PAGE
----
Committee of Public Accounts: Press Notice

Ministry of Defence: Major Projects Report 2006

Publication of 46th Report, 2006-07

Edward Leigh MP, Chairman of the Committee of Public Accounts, today said:

“The Ministry of Defence is confident that its performance in implementing big defence equipment projects is improving. Fourteen projects have been reported as incurring no new delays in the last year. But the truth is that the Department’s track-record in managing these projects is pretty dire and it is too early to say whether its confidence is genuinely justified.

“The total cost of 20 of the biggest projects is now forecast to be some £2.6 billion higher than the budget agreed at the outset. If the MOD is to keep the costs and delivery timetable of future large projects firmly under control, then it must learn from its mistakes in respect of some of the biggest current projects.

“The Astute Class submarine project provides important lessons in how the mismanagement of technical and commercial risks can drive up cost and increase delay. It is the duty of the MOD to apply those lessons remorselessly in its planning for the £19 billion successor to the UK’s nuclear deterrent.

“For years this Committee has urged the MOD to live within its means. We are pleased to see efforts by the Department to control the costs of projects. But old habits die hard. More than half of the sum which the MOD has claimed to save has simply been loaded on to other budgets. We have no idea what cuts will have to be made to other activities of our Armed Forces as a result of this massaging of the figures.”

Mr Leigh was speaking as the Committee published its 46th Report of this Session which, on the basis of evidence from the Ministry of Defence, examined three main issues: the impact of the cost saving measures identified by the Departmental Reviews in 2005-06, the performance of individual projects, and the Department’s initiatives to improve acquisition performance. As an annual report, the Committee’s conclusions and recommendations should be read in conjunction with the findings of earlier Major Projects Reports as part of a sequence of recommended improvements.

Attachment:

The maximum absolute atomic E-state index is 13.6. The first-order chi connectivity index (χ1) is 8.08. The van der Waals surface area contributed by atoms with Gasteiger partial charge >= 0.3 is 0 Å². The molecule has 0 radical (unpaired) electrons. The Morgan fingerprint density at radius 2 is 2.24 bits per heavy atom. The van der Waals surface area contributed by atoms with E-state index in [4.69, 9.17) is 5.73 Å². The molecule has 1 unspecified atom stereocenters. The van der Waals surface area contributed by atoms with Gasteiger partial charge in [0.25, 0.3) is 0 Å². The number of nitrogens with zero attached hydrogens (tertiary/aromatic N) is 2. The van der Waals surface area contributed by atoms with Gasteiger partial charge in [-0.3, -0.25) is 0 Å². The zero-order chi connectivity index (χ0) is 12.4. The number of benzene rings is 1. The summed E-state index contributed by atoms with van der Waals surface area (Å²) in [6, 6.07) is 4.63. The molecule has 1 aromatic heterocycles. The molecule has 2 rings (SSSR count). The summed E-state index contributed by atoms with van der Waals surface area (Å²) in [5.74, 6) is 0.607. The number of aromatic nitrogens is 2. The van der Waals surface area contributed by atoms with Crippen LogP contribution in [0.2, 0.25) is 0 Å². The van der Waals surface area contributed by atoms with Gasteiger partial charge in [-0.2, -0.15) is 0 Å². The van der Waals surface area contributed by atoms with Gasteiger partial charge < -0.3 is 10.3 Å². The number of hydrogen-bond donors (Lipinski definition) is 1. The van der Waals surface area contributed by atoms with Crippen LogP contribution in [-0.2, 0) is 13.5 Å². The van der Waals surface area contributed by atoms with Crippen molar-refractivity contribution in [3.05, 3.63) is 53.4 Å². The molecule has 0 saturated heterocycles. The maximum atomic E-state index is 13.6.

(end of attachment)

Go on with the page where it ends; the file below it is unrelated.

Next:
The Major Projects Report 2006 provides information on the time, cost and performance of 20 of the largest projects of the Ministry of Defence (the Department) where the main investment decision (known as Main Gate) has been taken; and the top ten projects in the earlier Assessment Phase.

During 2005-06, the Department undertook a review of the 20 post-Main Gate projects to control its costs better. This Review has reduced the costs of these projects as recorded by the Major Projects Report by £781 million. Of this sum, £91 million is attributable to a rebate and exemption from HM Revenue and Customs. £242 million result from steps taken by the Department to stay within its budget through better management of commercial and contractual arrangements, more cost effective means of delivery, re-assessing quantities required, and more appropriate accounting treatments. However, £448 million of costs were either re-classified as expenditure in other procurement or support budgets or transferred to other budgets for corporate management. These re-allocations have achieved cost reductions for the individual projects but do not represent a saving to the Department as a whole. By transferring the costs elsewhere it may potentially have to forego activities which could otherwise have been provided.

Total forecast costs for the approved projects now amount to £27 billion, some 11% over budget. Forecast in-service dates slipped 33 months in-year, and there is a cumulative delay of 433 months for the projects over their lives so far. The Department expects that 17 projects will meet their Key User Requirements, one fewer than in 2005-06.

The Department is placing increased emphasis on through life management of Defence projects, involving the life-cycle management of the products, services and activities required to deliver integrated capability to the customer. To this end, the Department has merged its Procurement and Logistics functions into the Defence Equipment and Support organisation.